Well, I’m back in the US with thousands of photos, dozens of stories, lots of new friends, 6 college credits, and 13 new books. I also have 7 drafts in my WordPress dash waiting to be written, edited, and posted. Let’s get to work!
So as I said in my last post, I took a course on Jane Austen. I had a hard time deciding what to blog about in regards to this experience, because I knew I obviously had to post something about it. I could have just listed off all the things I saw and studied in relation to Austen around Bath during our study excursions and field trips, but I’m not going to do that. Yes, I saw a lot. Yes, it was great to have such an immersive literary study experience. But that list wouldn’t make for a very interesting blog post. So, in the vein of the Green brother’s “Thoughts from Places,” I’m going to start a series of thoughts from literary places. Here goes.
On our Northanger Abbey-themed walk around Bath, my professor pointed this out to us:
When Austen lived in Bath, this circulating library would have been open to very wealthy people who would have been members and would have gone there to read books (which were heavy and cumbersome to carry around, hence the reading room). These old fading signs and advertisements can be seen all around Bath (to the astute observer) on places which are now storefronts or apartments. There are also plaques all around the city denoting places where famous people lived – the study center where I took my classes this summer was where Admiral Lord Nelson dwelt.
My Jane Austen prof made an interesting point in class about how in the U.S., we treat our historical buildings and sites with much more reverence and please-do-not-touch attitudes. But it’s not less reverence, it’s just a different kind. In Bath, people live among and within the history of the place and adapt buildings into new uses – shops, restaurants, apartments, offices – where famous people lived or remarkable events occurred. In America, we fence those places off and make them into museums. I suppose when you live in a country with a much longer and older history, people must move with it instead of roping it off. I mean, people actually live in No. 4 Sydney Place, Jane Austen’s most famous place of residence in Bath. I quite like this. It makes you feel really a part of the place, culture, and tradition where you live; as part of the constant stream of people and history the place has seen. It’s beautiful. Bath is very much a city of living history. From the Romans, to the Regency period, Bath is really proud of its history (the entire city is actually a World Heritage Site). They are also really proud of Jane Austen and shamelessly self-aware of this pride:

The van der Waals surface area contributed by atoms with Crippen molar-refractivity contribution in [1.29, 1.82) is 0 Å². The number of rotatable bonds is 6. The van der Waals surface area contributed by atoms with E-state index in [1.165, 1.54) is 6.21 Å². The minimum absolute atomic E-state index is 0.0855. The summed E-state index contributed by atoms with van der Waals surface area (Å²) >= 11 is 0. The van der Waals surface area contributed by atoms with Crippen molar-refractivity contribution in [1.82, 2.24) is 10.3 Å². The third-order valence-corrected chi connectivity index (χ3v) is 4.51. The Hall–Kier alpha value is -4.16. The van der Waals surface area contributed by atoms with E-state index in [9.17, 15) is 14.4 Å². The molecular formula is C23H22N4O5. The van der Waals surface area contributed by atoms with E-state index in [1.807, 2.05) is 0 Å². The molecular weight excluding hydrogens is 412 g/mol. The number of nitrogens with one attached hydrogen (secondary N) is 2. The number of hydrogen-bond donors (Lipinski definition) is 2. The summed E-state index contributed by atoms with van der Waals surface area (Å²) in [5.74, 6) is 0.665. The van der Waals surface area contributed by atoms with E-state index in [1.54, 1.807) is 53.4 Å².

Jane Austen didn’t particularly like Bath, I’m sorry to say. I guess I can kindof see why. It’s not a very down-to-earth place, and in her time, it was even more of a socialite’s paradise, where the rich would go as a retreat, to be healed and whatnot. Today, the city’s pride is what makes it seem snobbish – it’s an act of Parliament to alter or build any sort of new structure in Bath because they want to preserve the integrity of Bath’s look: the iconic stonework that characterizes the city and makes everything uniform and stunningly beautiful. The result is a city that seems a strange hybrid of old and new – walking down Roman streets with Starbucks and Caffe Neros on the corners. It reminds me of the Chipotle which is now in residence at the Old Corner Bookstore in Boston, MA. While I used to think this was sacrilegious, living in Bath made me change my opinion slightly. In a way it’s better to adapt and live our lives than to rope everything off – I don’t think our predecessors would have wanted that.
Sorry, Jane, but I loved Bath. I know it’s a product of our differing times and personal experiences, but I loved living in a city stuck-in-time, yet always bustling forward. Bath is always going to hold a special place in my heart, and I will continue to use what I learned there whenever I read, study, or teach Jane Austen.
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